Our Miss Brooks is an American situationedy starring Eve Arden as a sardonic high school Eish teacher. It began as a radio show broadcast from 1948 to 1957. When the show was adapted to television (1952--56), it became one of the mediums earliest hits. In 1956, the si was adapted for big screen in the film of the same name.
Connie (Constance) Brooks (Eve Arden), an Eish teacher at fictional Madison High School.
Osgood Conklin (Gale Gordon), blustery, ff, crooked and unsympathetic Madison High principal, a near-constant pain to his faculty and students. (Conklin was played by Joseph Forte in the shows first episode; Gordon succeeded him for the rest of the seriesn.) Occasionally Conklin would rigpetitions at the school--such as that for prom queen--so that his daughter Harriet would win.
Walter Denton (Richard Crenna, billed at the time as Dick Crenna), a Madison High student, well-intentioned and clumsy, with a nasally high, cracking voice, often driving Miss Brooks (his self-professed favorite teacher) to school in a broken-down jalopy. Miss Brooks references to her own usually-in-the-shop car became one of the showsnning gags.
Philip Boynton (Jeff Chandler on radio, billed sometimes under his birth name Ira Grossel); Robert Rockwell on both radio and television), Madison High biology teacher, the shy and often clueless object of Miss Brooks affections.
Margaret Davis (Jane Morgan), Miss Brooks absentminded landlady, whose two trademarks are a cat named Minerva, and a penchant for whipping up exotic and often inedible breakfasts.
Harriet Conklin (Gloria McMillan), Madison High student and daughter of principal Conklin. A sometime love interest for Walter Denton, Harriet was honest and guileless with none of her fathers malevolence and dishonesty.
Stretch (Fabian) Snodgrass (Leonard Smith), dull-witted Madison High athletic star and Walters best friend.
Daisy Enright (Mary Jane Croft), Madison High Eish teacher, and a scheming professional and romantic rival to Miss Brooks.
Jacques M (Gerald Mohr), a French teacher.
Our Miss Brooks was a hit on radio from the outset; within eight months of its launch as a regular series, the show landed several honors, including four for Eve Arden, who won polls in four individual publications of the time. Arden had actually been the third choice to play the title role. Harry Ackerman, West Coast director of programming, wanted Shirley Booth for the part, but as he told historian Gerald Nachman many years later, he realized Booth was too focused on the underpaid downside of public school teaching at the time to have fun with the role.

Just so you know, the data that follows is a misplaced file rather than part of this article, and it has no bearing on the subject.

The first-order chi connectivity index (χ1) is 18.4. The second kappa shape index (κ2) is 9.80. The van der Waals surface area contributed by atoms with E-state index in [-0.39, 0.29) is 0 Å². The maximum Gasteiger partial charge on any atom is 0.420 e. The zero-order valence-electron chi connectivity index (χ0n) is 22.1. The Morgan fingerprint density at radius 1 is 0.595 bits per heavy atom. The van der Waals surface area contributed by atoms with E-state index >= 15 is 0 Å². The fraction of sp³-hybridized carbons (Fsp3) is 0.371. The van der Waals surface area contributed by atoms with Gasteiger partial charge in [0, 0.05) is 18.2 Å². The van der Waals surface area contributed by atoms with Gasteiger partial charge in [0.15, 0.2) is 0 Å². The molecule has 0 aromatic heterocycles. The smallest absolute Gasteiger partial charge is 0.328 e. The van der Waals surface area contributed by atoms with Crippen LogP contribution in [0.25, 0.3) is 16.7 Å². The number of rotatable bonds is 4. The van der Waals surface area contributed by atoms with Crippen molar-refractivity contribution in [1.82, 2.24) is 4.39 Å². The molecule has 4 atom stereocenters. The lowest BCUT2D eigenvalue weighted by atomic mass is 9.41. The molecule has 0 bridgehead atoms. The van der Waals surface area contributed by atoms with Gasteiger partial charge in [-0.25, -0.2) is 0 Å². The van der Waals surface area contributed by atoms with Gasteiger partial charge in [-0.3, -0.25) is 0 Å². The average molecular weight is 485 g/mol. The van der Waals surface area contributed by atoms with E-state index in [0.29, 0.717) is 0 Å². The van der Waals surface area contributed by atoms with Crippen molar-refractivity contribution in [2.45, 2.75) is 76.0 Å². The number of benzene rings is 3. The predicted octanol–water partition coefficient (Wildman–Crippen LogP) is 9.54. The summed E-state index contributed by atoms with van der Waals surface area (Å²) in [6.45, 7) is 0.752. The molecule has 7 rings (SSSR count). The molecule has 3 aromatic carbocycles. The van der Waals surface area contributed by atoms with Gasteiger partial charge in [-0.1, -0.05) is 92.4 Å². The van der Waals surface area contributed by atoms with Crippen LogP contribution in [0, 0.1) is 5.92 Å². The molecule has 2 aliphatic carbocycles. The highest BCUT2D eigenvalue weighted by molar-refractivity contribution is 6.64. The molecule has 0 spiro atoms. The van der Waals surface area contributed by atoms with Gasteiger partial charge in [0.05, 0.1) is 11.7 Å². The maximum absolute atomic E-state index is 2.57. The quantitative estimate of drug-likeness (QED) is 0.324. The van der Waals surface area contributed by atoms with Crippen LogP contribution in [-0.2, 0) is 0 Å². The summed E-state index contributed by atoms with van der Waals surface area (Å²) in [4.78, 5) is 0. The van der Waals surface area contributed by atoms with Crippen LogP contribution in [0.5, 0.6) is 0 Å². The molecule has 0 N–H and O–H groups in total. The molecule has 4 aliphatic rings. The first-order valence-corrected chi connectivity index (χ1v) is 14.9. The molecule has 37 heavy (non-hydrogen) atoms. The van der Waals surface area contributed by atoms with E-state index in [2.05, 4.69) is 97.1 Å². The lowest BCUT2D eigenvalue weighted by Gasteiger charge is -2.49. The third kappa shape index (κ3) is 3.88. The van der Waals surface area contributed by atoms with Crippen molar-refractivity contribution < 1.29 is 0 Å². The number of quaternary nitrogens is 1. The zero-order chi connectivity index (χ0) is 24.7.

Lucille Ball was believed to have been the next choice, but she was alreadymitted to My Favorite Husband and didnt audition. Chairman Bill Paley, who was friendly with Arden, persuaded her to audition for the part. With a slightly rewritten audition script--Osgood Conklin, for example, was originally written as a school board president but was now written as the iing new Madison principal--Arden agreed to give the newly-revamped show a try.
Produced by Larry Berns and written by director Al Lewis, Our Miss Brooks premiered on July 19, 1948. According to radio critic John Crosby, her lines were very feline in dialogue scenes with principal Conklin and would-be boyfriend Boynton, with sharp, wittyebacks. The interplay between the cast--blustery Conklin, nebbishy Denton, amodating Harriet, absentminded Mrs. Davis, clueless Boynton, scheming Miss Enright--also received positive reviews.
Arden won a radio listeners poll by Radio Mirror magazine as the top rankingedienne of 1948-49, receiving her award at the end of an Our Miss Brooks broadcast that March. Im certainly going to try in theing months to merit the honor youve bestowed upon me, because I understand that if I win this two years in a row, I get to keep Mr. Boynton, she joked. But she was also a hit with the critics; a winter 1949 poll of newspaper and magazine radio editors taken by Motion Picture Daily named her the years best radioedienne.
For its entire radio life, the show was sponsored by Colgate-Palmolive-Peet, promoting Palmolive soap, Lustre Creme shampoo and Toni hair care products. The radio series continued until 1957, a year after its television life ended.